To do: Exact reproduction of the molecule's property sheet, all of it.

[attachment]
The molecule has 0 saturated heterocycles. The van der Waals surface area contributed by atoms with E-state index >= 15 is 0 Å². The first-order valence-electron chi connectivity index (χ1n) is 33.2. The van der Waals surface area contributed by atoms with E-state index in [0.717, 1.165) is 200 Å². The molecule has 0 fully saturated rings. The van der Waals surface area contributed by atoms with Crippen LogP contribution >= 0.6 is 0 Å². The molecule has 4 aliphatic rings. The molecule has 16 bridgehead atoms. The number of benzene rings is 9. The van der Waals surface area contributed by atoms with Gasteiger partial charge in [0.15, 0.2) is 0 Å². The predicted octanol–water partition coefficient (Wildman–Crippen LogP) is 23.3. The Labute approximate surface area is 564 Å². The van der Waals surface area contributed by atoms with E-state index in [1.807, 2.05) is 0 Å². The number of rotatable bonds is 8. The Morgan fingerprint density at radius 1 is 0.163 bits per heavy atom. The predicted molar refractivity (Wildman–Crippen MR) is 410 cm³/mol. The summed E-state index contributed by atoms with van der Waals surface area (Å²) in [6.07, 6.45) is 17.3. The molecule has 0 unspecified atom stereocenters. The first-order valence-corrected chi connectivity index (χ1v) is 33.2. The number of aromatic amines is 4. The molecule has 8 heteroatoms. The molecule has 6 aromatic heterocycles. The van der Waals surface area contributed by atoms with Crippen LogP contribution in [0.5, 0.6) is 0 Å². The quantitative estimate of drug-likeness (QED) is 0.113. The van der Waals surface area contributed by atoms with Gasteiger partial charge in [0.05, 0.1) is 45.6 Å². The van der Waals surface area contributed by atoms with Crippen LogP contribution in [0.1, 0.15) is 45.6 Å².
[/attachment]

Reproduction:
The molecule has 0 saturated heterocycles. The van der Waals surface area contributed by atoms with E-state index >= 15 is 0 Å². The first-order valence-electron chi connectivity index (χ1n) is 33.2. The van der Waals surface area contributed by atoms with E-state index in [0.717, 1.165) is 200 Å². The molecule has 0 fully saturated rings. The van der Waals surface area contributed by atoms with Crippen LogP contribution >= 0.6 is 0 Å². The molecule has 4 aliphatic rings. The molecule has 16 bridgehead atoms. The number of benzene rings is 9. The van der Waals surface area contributed by atoms with Gasteiger partial charge in [0.15, 0.2) is 0 Å². The predicted octanol–water partition coefficient (Wildman–Crippen LogP) is 23.3. The Labute approximate surface area is 564 Å². The van der Waals surface area contributed by atoms with E-state index in [1.807, 2.05) is 0 Å². The number of rotatable bonds is 8. The Morgan fingerprint density at radius 1 is 0.163 bits per heavy atom. The predicted molar refractivity (Wildman–Crippen MR) is 410 cm³/mol. The summed E-state index contributed by atoms with van der Waals surface area (Å²) in [6.07, 6.45) is 17.3. The molecule has 0 unspecified atom stereocenters. The first-order valence-corrected chi connectivity index (χ1v) is 33.2. The number of aromatic amines is 4. The molecule has 8 heteroatoms. The molecule has 6 aromatic heterocycles. The van der Waals surface area contributed by atoms with Crippen LogP contribution in [0.5, 0.6) is 0 Å². The quantitative estimate of drug-likeness (QED) is 0.113. The van der Waals surface area contributed by atoms with Gasteiger partial charge in [0.05, 0.1) is 45.6 Å². The van der Waals surface area contributed by atoms with Crippen LogP contribution in [0.1, 0.15) is 45.6 Å².